|Hall's Harbour Observatory, Hall's Harbour, NS|
Baie Ste. Marie Observatory Blog: 2015
|08-Feb-2020 12:24 AST||08-Feb-2020 16:24 UTC|
Baie Ste. Marie Observatory is now closed. My wife and I will be moving in a few weeks. It is time to pack up the equipment and prepare for moving the building.
Watch this space for news on the new site and for the grand re-opening, under a new name.
Shutter Controller Complete!
I am smiling!
A couple of days ago, I completed the assembly of my Shutter Control unit, and, yesterday, I completed the installation, including connecting up the limit microswitches. Today, after a minor adjustment, I tested it for several full open/close cycles. IT WORKS!!
This is the first step in replacing the old dome controller. In order to have a home-built, simple solution, it was critical to have a reliable shutter controller that did not require in-dome battery support or radio-frequency communications. This unit requires a simple two-wire interface. Give it positive voltage and the shutter opens; give it negative voltage and the shutter closes. The controller ensures the proper sequencing of the two doors without electronics, simply using the existing limit microswitches.
One disadvantage of this design is that the shutter can only be operated in the home position. I can live with that. Power is brought to the rotating part of the dome through a two-conductor commutator that was used by the old system for battery charging. Now it conducts positive or negative motor power. In the next phase of this project, I will be adding a third conductor so that the computer can sense when the shutter movement has completed.
I used surface-mount telephone jacks as junction boxes for the limit switches, just like the original controller did. However, it only used two wires per switch, and four-wire cables. I use all three connectors on each microswitch, and six-wire cables, so the junction boxes had to be replaced.
The controller box sits in the tray that formerly held the battery for the old controller. The mounting bracket for the old controller is now a cable guide, helping to ensure that all the cables remain out of the way of the home position sensor as the dome rotates.
The operating cycle is much faster with the new controller. The old controller had a five second delay between door movements. In addition, it slowed the upper door down to half-speed as it opened. The new controller runs both doors at full speed with no harmful consequences, and the lower door opens immediately as soon as the upper door hits its limit switch. More importantly, in the event of a rain emergency, closing is equally fast.
Another advantage is the ability to resume opening or closing from an intermediate position. The old controller got confused in such a situation, and I had to close the shutters manually. My new system will complete an open or close cycle from any intermediate position as soon as power is re-applied.
Last week, my dome controller finally croaked. I assume the problem is permanent, because several reboots, firmware re-flashes, and software updates would not fix it.
It started during one of my few winter photo sessions. Monitoring the session remotely from indoors, I noticed that the guiding suddenly went off-scale. When I looked at the guider image, the stars were drifting out of the field. A quick trip out to the dome revealed that the controller had turned off the power to the mount and camera. The guider was still running only because it draws power from the computer via the USB port.
On the next clear night, I attempted to complete the interrupted sequence, with identical results.
After upgrading the firmware and software, I could not communicate with the controller at all. Reverting back to the last "working" versions did not help. So, it is with relief that I declare the system dead.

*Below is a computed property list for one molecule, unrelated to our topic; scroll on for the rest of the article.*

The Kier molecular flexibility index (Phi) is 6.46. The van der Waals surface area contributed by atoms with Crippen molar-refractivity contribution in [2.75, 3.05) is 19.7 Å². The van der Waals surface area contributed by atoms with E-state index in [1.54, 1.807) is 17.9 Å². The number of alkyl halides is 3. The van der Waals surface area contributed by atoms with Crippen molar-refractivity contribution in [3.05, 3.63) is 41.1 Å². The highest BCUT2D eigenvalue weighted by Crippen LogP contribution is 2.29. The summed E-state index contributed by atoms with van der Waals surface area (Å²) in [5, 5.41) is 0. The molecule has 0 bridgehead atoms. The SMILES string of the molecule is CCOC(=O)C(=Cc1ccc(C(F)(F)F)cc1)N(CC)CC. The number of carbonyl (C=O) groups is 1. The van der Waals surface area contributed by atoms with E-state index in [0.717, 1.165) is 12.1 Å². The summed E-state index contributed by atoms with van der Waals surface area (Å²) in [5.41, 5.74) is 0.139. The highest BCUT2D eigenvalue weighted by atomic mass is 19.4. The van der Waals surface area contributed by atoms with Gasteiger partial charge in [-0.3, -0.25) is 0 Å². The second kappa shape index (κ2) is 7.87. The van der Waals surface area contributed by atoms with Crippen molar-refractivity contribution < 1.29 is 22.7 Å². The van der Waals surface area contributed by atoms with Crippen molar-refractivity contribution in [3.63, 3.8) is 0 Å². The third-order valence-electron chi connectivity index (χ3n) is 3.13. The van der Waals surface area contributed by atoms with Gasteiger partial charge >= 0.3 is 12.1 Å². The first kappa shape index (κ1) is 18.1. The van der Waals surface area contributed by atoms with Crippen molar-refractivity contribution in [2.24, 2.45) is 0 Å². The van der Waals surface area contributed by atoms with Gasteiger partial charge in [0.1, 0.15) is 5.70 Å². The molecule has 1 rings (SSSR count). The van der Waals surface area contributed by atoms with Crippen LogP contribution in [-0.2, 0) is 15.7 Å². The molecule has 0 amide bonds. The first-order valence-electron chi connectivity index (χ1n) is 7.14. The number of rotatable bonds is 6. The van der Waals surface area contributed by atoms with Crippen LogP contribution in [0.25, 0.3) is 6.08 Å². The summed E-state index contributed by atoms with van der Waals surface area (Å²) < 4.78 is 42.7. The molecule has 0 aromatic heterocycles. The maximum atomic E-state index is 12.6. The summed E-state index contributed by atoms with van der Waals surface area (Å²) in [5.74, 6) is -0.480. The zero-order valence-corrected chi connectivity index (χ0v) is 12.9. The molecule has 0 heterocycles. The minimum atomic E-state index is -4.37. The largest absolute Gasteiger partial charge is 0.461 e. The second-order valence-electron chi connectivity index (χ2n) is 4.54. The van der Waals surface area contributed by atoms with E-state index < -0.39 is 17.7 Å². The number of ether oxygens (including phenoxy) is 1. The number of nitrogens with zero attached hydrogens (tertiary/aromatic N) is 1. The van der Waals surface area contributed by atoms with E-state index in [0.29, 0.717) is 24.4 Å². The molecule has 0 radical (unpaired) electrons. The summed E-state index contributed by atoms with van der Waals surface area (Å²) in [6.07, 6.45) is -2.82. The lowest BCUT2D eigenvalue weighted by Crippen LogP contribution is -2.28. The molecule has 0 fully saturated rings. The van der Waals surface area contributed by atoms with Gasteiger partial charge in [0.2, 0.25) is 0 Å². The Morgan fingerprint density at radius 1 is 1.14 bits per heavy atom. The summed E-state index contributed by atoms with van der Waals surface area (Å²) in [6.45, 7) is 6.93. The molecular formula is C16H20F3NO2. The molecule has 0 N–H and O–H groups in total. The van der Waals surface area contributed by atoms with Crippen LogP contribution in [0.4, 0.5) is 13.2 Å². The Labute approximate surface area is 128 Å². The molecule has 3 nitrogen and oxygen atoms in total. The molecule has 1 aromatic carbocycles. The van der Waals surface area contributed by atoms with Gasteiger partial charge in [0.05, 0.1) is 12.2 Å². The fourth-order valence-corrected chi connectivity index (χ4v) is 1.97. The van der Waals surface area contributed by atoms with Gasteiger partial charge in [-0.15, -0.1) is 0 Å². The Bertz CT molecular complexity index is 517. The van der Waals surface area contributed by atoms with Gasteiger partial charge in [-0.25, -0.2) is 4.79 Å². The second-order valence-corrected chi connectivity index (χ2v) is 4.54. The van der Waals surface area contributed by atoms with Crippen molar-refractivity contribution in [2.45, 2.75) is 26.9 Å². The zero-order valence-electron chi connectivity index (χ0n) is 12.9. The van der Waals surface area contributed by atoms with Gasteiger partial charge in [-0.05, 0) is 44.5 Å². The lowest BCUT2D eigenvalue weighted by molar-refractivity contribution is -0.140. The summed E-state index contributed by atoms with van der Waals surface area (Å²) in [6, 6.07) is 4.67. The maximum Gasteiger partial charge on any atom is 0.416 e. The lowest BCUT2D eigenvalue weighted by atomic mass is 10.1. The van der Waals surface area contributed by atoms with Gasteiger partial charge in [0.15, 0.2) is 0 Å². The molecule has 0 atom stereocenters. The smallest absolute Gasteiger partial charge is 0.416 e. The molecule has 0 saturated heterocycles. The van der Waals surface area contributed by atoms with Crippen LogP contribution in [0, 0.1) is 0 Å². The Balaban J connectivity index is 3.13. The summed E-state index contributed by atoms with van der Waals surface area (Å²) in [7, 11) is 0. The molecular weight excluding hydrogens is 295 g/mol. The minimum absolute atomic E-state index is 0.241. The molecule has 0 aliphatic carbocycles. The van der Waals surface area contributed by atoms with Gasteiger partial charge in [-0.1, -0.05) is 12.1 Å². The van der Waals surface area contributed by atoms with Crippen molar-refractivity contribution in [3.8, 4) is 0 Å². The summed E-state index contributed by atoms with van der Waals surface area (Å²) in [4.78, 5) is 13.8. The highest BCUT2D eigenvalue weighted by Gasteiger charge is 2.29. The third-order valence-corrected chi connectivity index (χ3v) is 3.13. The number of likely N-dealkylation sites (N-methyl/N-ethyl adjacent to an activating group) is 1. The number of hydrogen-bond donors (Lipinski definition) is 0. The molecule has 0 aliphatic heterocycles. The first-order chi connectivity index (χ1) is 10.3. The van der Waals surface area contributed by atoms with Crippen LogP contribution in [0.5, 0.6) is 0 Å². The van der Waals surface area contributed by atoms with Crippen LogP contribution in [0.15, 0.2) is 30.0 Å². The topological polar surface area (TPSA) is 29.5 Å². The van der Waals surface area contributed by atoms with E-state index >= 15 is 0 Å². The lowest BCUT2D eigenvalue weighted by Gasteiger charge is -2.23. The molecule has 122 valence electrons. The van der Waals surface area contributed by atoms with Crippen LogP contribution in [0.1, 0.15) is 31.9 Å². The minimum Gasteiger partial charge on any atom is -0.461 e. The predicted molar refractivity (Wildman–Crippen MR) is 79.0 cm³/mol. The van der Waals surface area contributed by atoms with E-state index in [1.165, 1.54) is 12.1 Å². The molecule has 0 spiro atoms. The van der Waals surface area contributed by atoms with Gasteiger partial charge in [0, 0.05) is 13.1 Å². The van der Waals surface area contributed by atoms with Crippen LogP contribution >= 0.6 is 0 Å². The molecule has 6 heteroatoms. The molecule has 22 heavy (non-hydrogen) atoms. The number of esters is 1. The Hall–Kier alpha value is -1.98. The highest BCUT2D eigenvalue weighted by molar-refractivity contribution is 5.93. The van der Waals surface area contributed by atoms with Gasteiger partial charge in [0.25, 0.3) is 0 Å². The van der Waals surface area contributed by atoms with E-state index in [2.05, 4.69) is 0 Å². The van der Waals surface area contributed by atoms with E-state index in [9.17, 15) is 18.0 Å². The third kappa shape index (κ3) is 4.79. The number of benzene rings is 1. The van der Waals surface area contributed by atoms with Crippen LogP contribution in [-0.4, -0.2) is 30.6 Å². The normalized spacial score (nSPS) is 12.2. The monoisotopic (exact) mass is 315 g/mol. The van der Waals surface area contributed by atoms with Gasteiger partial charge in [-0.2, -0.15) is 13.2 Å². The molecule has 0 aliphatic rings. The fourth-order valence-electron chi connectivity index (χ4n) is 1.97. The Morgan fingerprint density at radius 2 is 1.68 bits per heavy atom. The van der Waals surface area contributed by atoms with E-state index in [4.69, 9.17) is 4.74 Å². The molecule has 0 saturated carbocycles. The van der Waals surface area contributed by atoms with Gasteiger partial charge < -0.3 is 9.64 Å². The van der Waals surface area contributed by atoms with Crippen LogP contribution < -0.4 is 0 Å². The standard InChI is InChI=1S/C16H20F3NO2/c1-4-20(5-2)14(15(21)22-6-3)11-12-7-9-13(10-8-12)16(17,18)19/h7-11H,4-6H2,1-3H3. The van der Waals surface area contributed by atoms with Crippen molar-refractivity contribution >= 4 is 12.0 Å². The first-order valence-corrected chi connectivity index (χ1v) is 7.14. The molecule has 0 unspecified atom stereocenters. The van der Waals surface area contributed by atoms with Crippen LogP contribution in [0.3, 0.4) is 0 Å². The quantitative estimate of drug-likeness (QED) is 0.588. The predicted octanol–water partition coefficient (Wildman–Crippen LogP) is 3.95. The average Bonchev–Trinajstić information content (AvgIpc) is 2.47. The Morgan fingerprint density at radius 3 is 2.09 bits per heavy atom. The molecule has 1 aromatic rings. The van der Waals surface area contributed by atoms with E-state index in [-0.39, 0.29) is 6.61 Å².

I have been working, whenever I get the chance, on wiring up my home-built controller. My priority at the moment is to complete the shutter control unit, since operating the shutters manually is tricky. I think one more session with the soldering iron will allow me to finish it to the point of testing.
This week, I had one clear night. With the Moon almost full and a non-functioning dome, I decided to use the opportunity to do a drift alignment of the mount, using PHD2 software. I operated the dome manually for the procedure.
For the first time in over seven weeks, I was able to open up the dome and do some imaging. I was a bit rusty, but, it seems, some of the hardware was even rustier. My @#$% dome controller was really acting up.
With my camera cooled down to operating temperature, I opened the dome to cool it down. Some time later, the dome controller lost contact with the shutter controller and decided to close the shutter. In my effort to get it working again, I had to restart the controller's software, which meant losing power to the camera. By the time I had everything restarted, the camera had warmed up to ambient temperature. @#$%!!
I got the camera re-cooled without too much frost. But the controller agai closed the shutters. This time, not having time before darkness to re-cool the camera, I left everything running. I opened the shutters using the hand controller and then unplugged the motors to prevent them re-closing.
During the session, the dome controller would only listen to the DomeSync application for 10 seconds at a time. In order to keep the opening centered in front of the scope, I had to manually disconnect and reconnect the dome software every three minutes or so.
In a final indignity, the dome controller saw fit to turn off the power to the pier, including the camera and the mount. The guide camera kept running, since it is powered from the USB port. But, of course, without power to the mount, the guiding software lost its lock, and the guide star drifted out of the frame.
To make a long story short, I took fewer frames than I had intended, and I didn't get any blue frames at all. I had to synthesize blue by subtracting red and green from white. It's not as simple as it sounds, but it worked. The result is here.
We had a clear night Saturday night! Of course, there was a big Moon polluting the darkness, but I thought I could at least grab some Ha frames of something. Unfortunately, it was not to be.
I had already cleared what snow and ice I could off the dome. The upper shutter door opened slowly but almost all the way. However, it hung up on ice near the open position, and would not trip the limit switch. As a result, the motor pulled the actuating cable almost right out of its clamp. Fortunately, it stopped when I released the manual switch.